Twitter Facebook Instagram

 

The creative local landmark that is Craft Central is moving out of EC1 this August. Former chief executive Louisa Pacifico pays tribute.

Craft Central started life as The Clerkenwell Green Association, a charity promoting local craft, in 1970 (becoming known by its current name in 2007). For 37 years, it has proudly housed and nurtured hundreds of small designer-maker businesses within its two historic buildings, on Clerkenwell Green and in St John’s Square. From goldsmiths to luthiers, milliners to ceramicists, it’s probably seen every craft discipline you can imagine. And the work produced has been commissioned by the likes of big fashion houses, international royalty and A-List celebrities.

Inside, it’s like a real-life, 3-D advent calendar. The halls are dark, uninviting, featuring just grey doors with numbers. But open any of those doors, and you find yourself in a little inspirational world, full of machines you’ve never seen before and floor-to-ceiling shelves stuffed with moulds, tools and quirky objets reflecting the resident designer’s personality.

Craft Central is a community, and it’s community that makes it special; the mix of people, skills and crafts. An important milestone for the charity was the introduction in 2013 of a gallery space in the main building for designers to hire. This created a literal window onto our world, a place where designers could showcase (and sell) their wares, and the public could admire (and buy) them.

In my 18 months there, I had the pleasure of getting to know the individual businesses, how they operate and, most importantly, how they survive. I was struck by how the designers (with the support of the staff) looked after each other by sharing contacts and supplying specialist help to each other when needed. Jonathan Lloyd-Platt, who was chief executive before me, agrees that community is the key to the whole project: “People of such differing characters and talents working together for the greater good – that is why it is such a dynamic and creative hub.”

Andrew English, a goldsmith who has been at Craft Central for 11 years, started his business by renting a spare jeweller’s bench in one of the studios. He now has a studio of his own, which he shares with goldsmith and architect Amanda Li Hope. “Craft Central has been such an important place for me," says Andrew. "Over the years, I've formed connections with people and services that have helped my business to flourish. It’s been an amazing place of creative energy.”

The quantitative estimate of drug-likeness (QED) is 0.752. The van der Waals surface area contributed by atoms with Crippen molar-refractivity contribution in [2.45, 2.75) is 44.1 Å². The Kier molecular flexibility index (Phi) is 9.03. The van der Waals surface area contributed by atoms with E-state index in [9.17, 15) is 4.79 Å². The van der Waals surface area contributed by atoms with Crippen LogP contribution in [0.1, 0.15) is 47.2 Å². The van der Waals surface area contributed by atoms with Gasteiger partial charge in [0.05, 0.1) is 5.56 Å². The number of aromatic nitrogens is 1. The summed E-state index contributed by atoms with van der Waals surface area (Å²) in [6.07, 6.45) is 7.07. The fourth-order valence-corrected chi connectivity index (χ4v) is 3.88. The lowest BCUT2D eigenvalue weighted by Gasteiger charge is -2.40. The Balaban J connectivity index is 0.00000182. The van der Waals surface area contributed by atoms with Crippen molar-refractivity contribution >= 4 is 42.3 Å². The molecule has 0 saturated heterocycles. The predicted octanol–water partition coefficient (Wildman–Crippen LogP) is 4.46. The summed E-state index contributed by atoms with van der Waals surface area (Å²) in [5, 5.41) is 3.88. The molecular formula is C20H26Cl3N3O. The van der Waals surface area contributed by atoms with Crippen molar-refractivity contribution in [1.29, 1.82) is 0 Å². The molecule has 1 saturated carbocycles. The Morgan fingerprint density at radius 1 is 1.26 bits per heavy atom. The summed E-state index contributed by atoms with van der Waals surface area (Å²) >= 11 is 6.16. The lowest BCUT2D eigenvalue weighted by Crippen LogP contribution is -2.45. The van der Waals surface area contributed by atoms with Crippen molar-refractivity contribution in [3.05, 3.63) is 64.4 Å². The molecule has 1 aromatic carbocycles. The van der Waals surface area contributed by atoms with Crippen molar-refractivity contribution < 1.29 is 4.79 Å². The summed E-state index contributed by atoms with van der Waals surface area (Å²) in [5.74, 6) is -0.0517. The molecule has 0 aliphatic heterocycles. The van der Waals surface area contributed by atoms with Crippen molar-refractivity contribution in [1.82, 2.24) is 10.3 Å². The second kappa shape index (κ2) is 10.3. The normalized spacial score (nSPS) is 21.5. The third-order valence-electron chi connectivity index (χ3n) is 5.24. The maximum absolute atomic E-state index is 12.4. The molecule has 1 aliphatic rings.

So why is it moving out of Clerkenwell, London’s own “Craft Central”? It’s simply down to economics. The Clerkenwell Green Association wanted to create affordable workshops for skilled artisans in a place where craftsmanship had deep roots. Back then, though, in the Seventies, the area was a grotty, unloved and slightly shady part of town. Now, however, it’s a totally different picture.

With the lease on the buildings nearing an end and EC1 property prices ever on the up, the trustees took the big decision of moving elsewhere, in order to keep the charity running. For its new home, Craft Central is currently in the process of converting a huge old shipbuilding warehouse on the Isle of Dogs. It will be known there under a new name, The Forge, and have 70 studios, plus flexible co-working desks and a large event space. 

I’ll be visiting – I hope you can keep the connection with Clerkenwell going and venture there too.

www.craftcentral.org.uk

Louisa Pacifico is a freelance design and craft consultant. Her projects include www.futureicons.co.uk and www.67yorkstreet.com

 

newsletter signup

read past issues

clerkenwell tv

Related Items

News

Winter Warmer

Craft Central’s Christmas shopping event, Made in Clerkenwell, returns from 26-29 November and now admission is free.

News

Curious calendar

The Goldsmiths’ Centre in Britton Street has a regular festive twist for its end-of-year exhibition.